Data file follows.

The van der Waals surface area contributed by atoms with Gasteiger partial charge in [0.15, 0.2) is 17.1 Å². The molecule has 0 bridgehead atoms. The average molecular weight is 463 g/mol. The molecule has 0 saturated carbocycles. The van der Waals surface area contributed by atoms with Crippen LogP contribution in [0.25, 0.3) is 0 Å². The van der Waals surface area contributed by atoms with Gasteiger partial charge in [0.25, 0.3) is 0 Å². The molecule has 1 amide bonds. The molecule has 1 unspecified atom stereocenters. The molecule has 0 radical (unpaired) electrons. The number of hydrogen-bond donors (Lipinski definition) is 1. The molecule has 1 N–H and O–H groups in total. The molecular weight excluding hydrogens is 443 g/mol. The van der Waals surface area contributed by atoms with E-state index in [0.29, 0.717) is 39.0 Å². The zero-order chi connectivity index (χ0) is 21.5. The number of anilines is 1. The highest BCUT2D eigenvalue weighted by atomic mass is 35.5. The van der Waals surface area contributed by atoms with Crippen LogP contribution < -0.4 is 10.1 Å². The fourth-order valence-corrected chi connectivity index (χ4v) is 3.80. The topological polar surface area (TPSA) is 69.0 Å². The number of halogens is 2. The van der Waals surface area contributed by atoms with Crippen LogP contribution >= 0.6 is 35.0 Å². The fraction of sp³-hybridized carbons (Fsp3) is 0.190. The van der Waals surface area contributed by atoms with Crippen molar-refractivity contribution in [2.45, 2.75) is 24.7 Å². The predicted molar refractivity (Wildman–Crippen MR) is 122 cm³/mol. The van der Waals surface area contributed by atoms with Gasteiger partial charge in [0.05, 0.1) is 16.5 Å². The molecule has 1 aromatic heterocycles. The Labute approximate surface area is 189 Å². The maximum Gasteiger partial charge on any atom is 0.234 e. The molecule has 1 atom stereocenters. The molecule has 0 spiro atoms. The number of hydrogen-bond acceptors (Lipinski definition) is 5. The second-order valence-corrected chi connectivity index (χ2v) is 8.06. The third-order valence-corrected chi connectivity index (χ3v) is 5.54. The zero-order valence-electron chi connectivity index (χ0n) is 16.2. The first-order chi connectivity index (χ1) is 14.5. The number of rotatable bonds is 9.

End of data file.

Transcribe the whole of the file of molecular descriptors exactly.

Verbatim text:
The van der Waals surface area contributed by atoms with Gasteiger partial charge in [0.15, 0.2) is 17.1 Å². The molecule has 0 bridgehead atoms. The average molecular weight is 463 g/mol. The molecule has 0 saturated carbocycles. The van der Waals surface area contributed by atoms with Crippen LogP contribution in [0.25, 0.3) is 0 Å². The van der Waals surface area contributed by atoms with Gasteiger partial charge in [0.25, 0.3) is 0 Å². The molecule has 1 amide bonds. The molecule has 1 unspecified atom stereocenters. The molecule has 0 radical (unpaired) electrons. The number of hydrogen-bond donors (Lipinski definition) is 1. The molecule has 1 N–H and O–H groups in total. The molecular weight excluding hydrogens is 443 g/mol. The van der Waals surface area contributed by atoms with E-state index in [0.29, 0.717) is 39.0 Å². The zero-order chi connectivity index (χ0) is 21.5. The number of anilines is 1. The highest BCUT2D eigenvalue weighted by atomic mass is 35.5. The van der Waals surface area contributed by atoms with Crippen LogP contribution < -0.4 is 10.1 Å². The fourth-order valence-corrected chi connectivity index (χ4v) is 3.80. The topological polar surface area (TPSA) is 69.0 Å². The number of halogens is 2. The van der Waals surface area contributed by atoms with Crippen LogP contribution >= 0.6 is 35.0 Å². The fraction of sp³-hybridized carbons (Fsp3) is 0.190. The van der Waals surface area contributed by atoms with Crippen molar-refractivity contribution in [2.45, 2.75) is 24.7 Å². The predicted molar refractivity (Wildman–Crippen MR) is 122 cm³/mol. The van der Waals surface area contributed by atoms with Gasteiger partial charge in [0.05, 0.1) is 16.5 Å². The molecule has 1 aromatic heterocycles. The Labute approximate surface area is 189 Å². The maximum Gasteiger partial charge on any atom is 0.234 e. The molecule has 1 atom stereocenters. The molecule has 0 spiro atoms. The number of hydrogen-bond acceptors (Lipinski definition) is 5. The second-order valence-corrected chi connectivity index (χ2v) is 8.06. The third-order valence-corrected chi connectivity index (χ3v) is 5.54. The zero-order valence-electron chi connectivity index (χ0n) is 16.2. The first-order chi connectivity index (χ1) is 14.5. The number of rotatable bonds is 9.